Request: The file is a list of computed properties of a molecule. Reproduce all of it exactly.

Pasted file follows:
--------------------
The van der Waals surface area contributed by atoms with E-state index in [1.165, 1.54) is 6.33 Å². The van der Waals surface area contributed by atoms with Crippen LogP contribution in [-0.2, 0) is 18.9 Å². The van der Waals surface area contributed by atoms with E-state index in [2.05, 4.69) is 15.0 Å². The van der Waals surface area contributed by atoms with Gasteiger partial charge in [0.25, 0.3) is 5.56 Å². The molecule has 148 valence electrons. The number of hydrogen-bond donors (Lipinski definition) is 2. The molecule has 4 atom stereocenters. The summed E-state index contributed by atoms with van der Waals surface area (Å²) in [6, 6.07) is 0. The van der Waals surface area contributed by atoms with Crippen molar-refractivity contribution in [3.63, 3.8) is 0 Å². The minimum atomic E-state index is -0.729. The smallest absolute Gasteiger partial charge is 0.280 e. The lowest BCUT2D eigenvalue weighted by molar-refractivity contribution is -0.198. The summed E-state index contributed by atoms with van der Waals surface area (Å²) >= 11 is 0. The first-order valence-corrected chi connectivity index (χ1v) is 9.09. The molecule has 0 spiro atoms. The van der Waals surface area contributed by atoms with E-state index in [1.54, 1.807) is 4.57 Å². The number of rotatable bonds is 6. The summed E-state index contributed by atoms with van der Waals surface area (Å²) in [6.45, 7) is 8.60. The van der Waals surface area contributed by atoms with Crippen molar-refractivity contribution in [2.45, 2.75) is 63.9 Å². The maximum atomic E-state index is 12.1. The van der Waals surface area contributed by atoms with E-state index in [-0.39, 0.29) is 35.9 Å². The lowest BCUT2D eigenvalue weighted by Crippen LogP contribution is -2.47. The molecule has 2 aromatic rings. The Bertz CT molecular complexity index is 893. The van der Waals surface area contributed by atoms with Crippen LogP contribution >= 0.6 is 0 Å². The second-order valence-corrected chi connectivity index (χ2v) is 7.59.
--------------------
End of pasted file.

The van der Waals surface area contributed by atoms with E-state index in [1.165, 1.54) is 6.33 Å². The van der Waals surface area contributed by atoms with Crippen LogP contribution in [-0.2, 0) is 18.9 Å². The van der Waals surface area contributed by atoms with E-state index in [2.05, 4.69) is 15.0 Å². The van der Waals surface area contributed by atoms with Gasteiger partial charge in [0.25, 0.3) is 5.56 Å². The molecule has 148 valence electrons. The number of hydrogen-bond donors (Lipinski definition) is 2. The molecule has 4 atom stereocenters. The summed E-state index contributed by atoms with van der Waals surface area (Å²) in [6, 6.07) is 0. The van der Waals surface area contributed by atoms with Crippen molar-refractivity contribution in [3.63, 3.8) is 0 Å². The minimum atomic E-state index is -0.729. The smallest absolute Gasteiger partial charge is 0.280 e. The lowest BCUT2D eigenvalue weighted by molar-refractivity contribution is -0.198. The summed E-state index contributed by atoms with van der Waals surface area (Å²) >= 11 is 0. The first-order valence-corrected chi connectivity index (χ1v) is 9.09. The molecule has 0 spiro atoms. The van der Waals surface area contributed by atoms with E-state index in [1.54, 1.807) is 4.57 Å². The number of rotatable bonds is 6. The summed E-state index contributed by atoms with van der Waals surface area (Å²) in [6.45, 7) is 8.60. The van der Waals surface area contributed by atoms with Crippen molar-refractivity contribution in [2.45, 2.75) is 63.9 Å². The maximum atomic E-state index is 12.1. The van der Waals surface area contributed by atoms with E-state index in [-0.39, 0.29) is 35.9 Å². The lowest BCUT2D eigenvalue weighted by Crippen LogP contribution is -2.47. The molecule has 2 aromatic rings. The Bertz CT molecular complexity index is 893. The van der Waals surface area contributed by atoms with Crippen LogP contribution >= 0.6 is 0 Å². The second-order valence-corrected chi connectivity index (χ2v) is 7.59.